Londoners Desperately
Seek Missing Loved Ones

By Jeremy Lovell and Tim Castle
LONDON (Reuters) - Yvonne Nash just wants to know what has happened to her partner Jamie Gordon, missing since four deadly bomb blasts brought London to a standstill.
Nash has issued an urgent appeal for information about Gordon, who was in the Euston area of London on Thursday at the same time as the last of the four bombs tore the roof off a bus.
"We're doing all we can in terms of contacting hospitals and the casualty (information line) but we've had no luck in tracking him down. The not knowing is so painful. We just want to know what happened," she said.
People were still frantically searching hospitals for friends and relatives on Friday evening.
A police emergency line had handled more than 103,000 calls by midday on Friday, and hospital phones rang incessantly as the search grew more desperate.
Some people travelled from hospital to hospital handing out pictures of their missing loved ones and colleagues, while others sent out appeals for information on television and radio.
John Steadman, 39, was cycling with friends round the London hospitals looking for his brother-in-law, Philip Russell, 28.
"I'm suggesting going round showing some of the doctors and nurses photos just in case there is human error putting in the information," he told reporters outside the Royal London Hospital in east London.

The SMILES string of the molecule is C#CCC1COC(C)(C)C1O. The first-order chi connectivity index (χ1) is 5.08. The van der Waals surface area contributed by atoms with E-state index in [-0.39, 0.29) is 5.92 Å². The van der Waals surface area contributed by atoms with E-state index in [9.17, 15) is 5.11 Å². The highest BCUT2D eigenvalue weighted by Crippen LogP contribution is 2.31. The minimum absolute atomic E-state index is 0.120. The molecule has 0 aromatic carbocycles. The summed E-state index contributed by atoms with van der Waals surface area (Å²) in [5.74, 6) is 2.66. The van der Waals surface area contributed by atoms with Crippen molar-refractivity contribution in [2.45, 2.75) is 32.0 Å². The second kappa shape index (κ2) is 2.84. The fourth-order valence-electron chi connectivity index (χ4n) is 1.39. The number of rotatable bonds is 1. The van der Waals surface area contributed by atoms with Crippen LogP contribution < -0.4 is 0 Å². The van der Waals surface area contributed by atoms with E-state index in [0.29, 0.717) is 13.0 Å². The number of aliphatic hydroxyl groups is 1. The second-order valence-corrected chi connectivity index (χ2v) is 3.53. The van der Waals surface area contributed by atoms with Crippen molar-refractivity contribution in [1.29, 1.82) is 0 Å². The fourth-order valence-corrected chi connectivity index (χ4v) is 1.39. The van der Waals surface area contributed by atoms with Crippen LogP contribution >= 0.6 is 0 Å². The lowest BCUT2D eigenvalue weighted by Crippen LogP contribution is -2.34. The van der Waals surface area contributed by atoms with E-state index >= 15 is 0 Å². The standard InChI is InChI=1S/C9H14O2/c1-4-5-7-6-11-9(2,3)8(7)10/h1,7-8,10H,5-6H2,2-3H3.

At the Accident and Emergency unit at St Mary's hospital in central London four young women working at an accountancy firm handed out pictures of missing colleague Monika Suchocka, 23, a visiting student from Poland getting work experience.
"We had a call from her saying she was walking to catch the bus to work because the underground station was closed. That was just minutes before the bus blew up," said colleague Tracy.
"Her English is good. But if she is in shock it might have gone. We just want to find her. She is such a lovely girl."
Police said more than 700 people were injured in the blasts which hit three underground trains and the bus without warning in less than one hour at the height of the morning rush hour.
On Friday afternoon there were 86 casualties still being treated at six London hospitals, with at least 19 in intensive care.
Outside University College Hospital, near the site where the bus bomb killed at least 13 people, a young woman was desperately searching for a lost friend.
Too upset to speak, she handed a Reuters reporter a sheet of paper bearing the picture of Rachelle Chung For Yuen, a smiling east Asian woman wearing a denim jacket.
"Her families and friends fear that she might have been caught in the King's Cross tube station explosion on the Piccadilly line," it read. "We have been looking for her endlessly since the incident, but to no avail."
Hair stylist Phil Beer, 22, was on the same underground train with a colleague travelling south from Kings Cross on Thursday morning.
His colleague is in St Thomas hospital suffering severe burns, but Phil is still missing.
"It is killing us," his mother Kim told Reuters. "He always kisses me and cuddles me and tells me he loves me every time he goes out of the door -- which is what he did yesterday and I haven't seen or heard from him since.
"He would always phone me, no matter what," she said. "We have called the hospitals, the police, the help lines, done everything. It is devastating."
But amid the anxiety, there was some slight relief.
Martine Wright, 32, an office worker from Finsbury Park, north London, was discovered in intensive care in hospital on Friday after anxious family and friends put out an appeal to find her.
- Additional reporting by James Kilner and Emma Reynolds
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